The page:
The Railroad Bridge at Bellows Falls
by William Doreski
Yesterday a man fell eighty feet
from the railroad bridge at Bellows Falls
and battered to meat loaf on the rocks.
The riverbed’s almost dry,
most of the flow diverted
to fuel the hydroelectric plant.
The bare rocks sun like turtles.
From the bridge, which has no guard rails,
the drop seems factual and forever.
An old man caning his way
along the track, his rubber tip
counting every tie, explains
the victim was drunk and tumbled
in panic when a train appeared.
What would you do? I wondered.
Chance the rotten old walkway,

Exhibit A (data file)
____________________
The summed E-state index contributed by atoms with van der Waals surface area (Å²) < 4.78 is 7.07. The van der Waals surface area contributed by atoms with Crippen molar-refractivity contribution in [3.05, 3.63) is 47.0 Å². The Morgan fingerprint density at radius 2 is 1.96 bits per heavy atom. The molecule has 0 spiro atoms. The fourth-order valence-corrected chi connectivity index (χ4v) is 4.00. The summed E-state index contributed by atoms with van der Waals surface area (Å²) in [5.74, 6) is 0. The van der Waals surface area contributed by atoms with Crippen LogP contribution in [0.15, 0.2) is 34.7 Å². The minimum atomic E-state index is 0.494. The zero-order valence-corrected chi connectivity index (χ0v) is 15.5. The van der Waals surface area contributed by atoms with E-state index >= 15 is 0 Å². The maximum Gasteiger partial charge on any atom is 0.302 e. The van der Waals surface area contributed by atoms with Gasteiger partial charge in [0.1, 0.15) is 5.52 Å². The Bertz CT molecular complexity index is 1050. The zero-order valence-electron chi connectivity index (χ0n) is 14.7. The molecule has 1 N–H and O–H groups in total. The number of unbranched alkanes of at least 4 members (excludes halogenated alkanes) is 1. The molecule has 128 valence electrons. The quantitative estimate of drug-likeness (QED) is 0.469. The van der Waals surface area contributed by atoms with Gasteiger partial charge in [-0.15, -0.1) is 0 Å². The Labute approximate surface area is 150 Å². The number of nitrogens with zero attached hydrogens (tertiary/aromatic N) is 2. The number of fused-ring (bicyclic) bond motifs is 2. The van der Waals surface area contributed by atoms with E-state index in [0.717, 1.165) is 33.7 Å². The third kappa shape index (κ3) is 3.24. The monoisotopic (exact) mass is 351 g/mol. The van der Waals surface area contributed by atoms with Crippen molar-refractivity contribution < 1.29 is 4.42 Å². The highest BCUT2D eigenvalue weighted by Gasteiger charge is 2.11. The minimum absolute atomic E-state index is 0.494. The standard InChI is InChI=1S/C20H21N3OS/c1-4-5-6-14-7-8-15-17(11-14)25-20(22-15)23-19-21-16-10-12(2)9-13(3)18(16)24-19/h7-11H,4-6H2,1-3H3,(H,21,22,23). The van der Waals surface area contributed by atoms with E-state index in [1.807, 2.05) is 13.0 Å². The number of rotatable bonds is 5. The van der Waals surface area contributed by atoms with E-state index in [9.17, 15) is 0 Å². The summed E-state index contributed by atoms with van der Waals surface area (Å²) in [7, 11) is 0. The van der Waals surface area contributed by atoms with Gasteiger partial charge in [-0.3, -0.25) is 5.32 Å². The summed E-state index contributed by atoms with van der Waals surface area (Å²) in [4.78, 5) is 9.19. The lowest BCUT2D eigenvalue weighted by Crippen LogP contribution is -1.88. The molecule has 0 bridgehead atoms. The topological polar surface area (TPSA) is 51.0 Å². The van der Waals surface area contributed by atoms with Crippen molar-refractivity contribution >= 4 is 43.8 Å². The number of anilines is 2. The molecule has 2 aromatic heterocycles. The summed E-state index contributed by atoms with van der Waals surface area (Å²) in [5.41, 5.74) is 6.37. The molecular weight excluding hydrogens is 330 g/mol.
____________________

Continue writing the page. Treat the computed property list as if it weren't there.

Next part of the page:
I suppose. The Guilford Company,
which owns the railroad and the bridge,
proffers corporate indifference
and won’t patch up the walkway
because that would only encourage
illicit pedestrian traffic—
though dozens of people chance it
daily. The dead man, though, was drunk
and probably fell in the dark,
fell into a greater dark
than the one he’d fully expected.
No one saw the fall, only the corpse
wracked and tattered on the rocks.
Why do I think it was me?
Why do I feel an absence creep
up my ankles, into my thighs?
I’m upright and reasonably wholesome,
but this heavy steel bridge unnerves me,
the long drop beneath it adequate
for a personal theory of flight,
one in which death is success,
the dark so intimate no one
except those committed to it
ever learn that it has a name.
Copyright © 2012 by William Doreski.